Friday, May 24, 2013

Wearing the Cape review

    Wearing the Cape is a Capepunk novel I really-really like. It manages to do something which very few novelists and writers are willing to do today: tell an idealistic story about superheroes. The majority of superhero novels out there are either adaptations or deconstructions. Wearing the Cape starts with a simple premise: what if a nice but otherwise ordinary girl was given the power of Supergirl?

    Wearing the Cape isn't a solo superhero novel. Hope Corrigan, soon to be the superhero Astra, is part of a world which has had superheroes for over a decade. They have their own version of the Justice League/Avengers, signature superhero ("Atlas"), and an entire subculture born out of the development of superpowers. It's a well-developed world with the role of superheroes explictly defined as search and rescue operatives or assistants to police.

    The novel chronicles Hope's journey from being a newly discovered "Breakthrough" to becoming a fully-fledged hero. The novel shows a remarkable take on the superhero genre, illustrating with celebrity comes perks (even when you're in a selfless business). Hope not only has to deal with being suddenly the strongest woman in the world but also the newfound fame that comes with her position.

    I especially liked the character of Artemis, who swiftly becomes Hope's version of Batman. The two have a natural easy-going friendship which works despite how completely different they are. The other supporting cast members are equally enjoyable with the characters of Seven and Atlas surpassing their archetypes to become fully-realized individuals. Even the villain, the deliberately oddball named Teatime Anarchist, has many a surprise inside him.

    Marion G. Harmon impresses with the strength of his world-building. We not only get insight into how superpowers arrived in the world but the social impact and what sort of laws exist covering them. We find out what superheroes are legally allowed to do, what they're not allowed to do, and what they do with the majority of their time. In this world, superheroes do more rescue work than fighting supervillains and that's kind of cool. We even get insight into how superheroes deal with their groupies and make money in their profession.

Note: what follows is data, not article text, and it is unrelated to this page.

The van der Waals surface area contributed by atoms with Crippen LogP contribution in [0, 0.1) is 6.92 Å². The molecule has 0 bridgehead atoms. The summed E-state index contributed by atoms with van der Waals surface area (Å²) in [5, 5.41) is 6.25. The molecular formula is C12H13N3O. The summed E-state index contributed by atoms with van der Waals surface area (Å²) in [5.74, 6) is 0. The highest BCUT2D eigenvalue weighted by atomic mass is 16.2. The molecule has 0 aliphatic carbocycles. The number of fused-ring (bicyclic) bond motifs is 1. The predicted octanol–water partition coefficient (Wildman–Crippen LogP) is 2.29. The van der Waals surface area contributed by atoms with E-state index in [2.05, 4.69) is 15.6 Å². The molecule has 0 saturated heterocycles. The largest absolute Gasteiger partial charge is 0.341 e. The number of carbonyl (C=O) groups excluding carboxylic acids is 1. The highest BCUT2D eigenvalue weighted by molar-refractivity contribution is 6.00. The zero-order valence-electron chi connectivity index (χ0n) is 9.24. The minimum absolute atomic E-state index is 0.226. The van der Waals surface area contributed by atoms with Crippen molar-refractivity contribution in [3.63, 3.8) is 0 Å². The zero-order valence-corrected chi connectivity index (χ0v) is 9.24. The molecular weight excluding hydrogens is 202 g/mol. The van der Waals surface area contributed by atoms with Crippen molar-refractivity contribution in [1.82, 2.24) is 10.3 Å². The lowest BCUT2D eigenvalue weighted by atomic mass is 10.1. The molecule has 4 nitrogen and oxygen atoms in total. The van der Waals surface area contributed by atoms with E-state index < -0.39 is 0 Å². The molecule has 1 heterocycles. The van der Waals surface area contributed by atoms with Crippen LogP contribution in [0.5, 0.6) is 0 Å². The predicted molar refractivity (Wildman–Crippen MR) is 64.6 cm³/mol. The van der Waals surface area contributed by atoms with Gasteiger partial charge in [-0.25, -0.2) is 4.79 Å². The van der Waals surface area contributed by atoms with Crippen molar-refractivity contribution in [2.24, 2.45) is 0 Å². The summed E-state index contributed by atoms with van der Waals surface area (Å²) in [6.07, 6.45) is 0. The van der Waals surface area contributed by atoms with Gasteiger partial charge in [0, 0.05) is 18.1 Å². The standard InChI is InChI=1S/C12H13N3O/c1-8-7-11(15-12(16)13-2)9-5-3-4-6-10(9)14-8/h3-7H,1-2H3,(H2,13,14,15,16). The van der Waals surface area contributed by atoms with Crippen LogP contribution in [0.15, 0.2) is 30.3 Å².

The villain of the book, sort-of, is intriguing. Aside from the thoroughly awesome name of Teatime Anarchist, we get a time-travel plot which makes sense. The paradoxes of time-travel often leave my mind spinning but they're spelled out here without much flourish. Real supervillains are rare in this setting so the arrival of a group of them is devastating to our heroes. I didn't expect several events in the book and the author deserves credit for surprising me.

    Is Wearing the Cape perfect? No, I can't say that it is. Hope seems a bit naive and we never quite get into her psyche as deeply as I want. Likewise, the team of supervillains we meet later in the novel goes beyond stereotypical. Despite this, I absolutely adore the novel and am actively looking forward to sequels from the writer. I heartily recommend this novel to anyone with even the slightest interest in the superhero genre.


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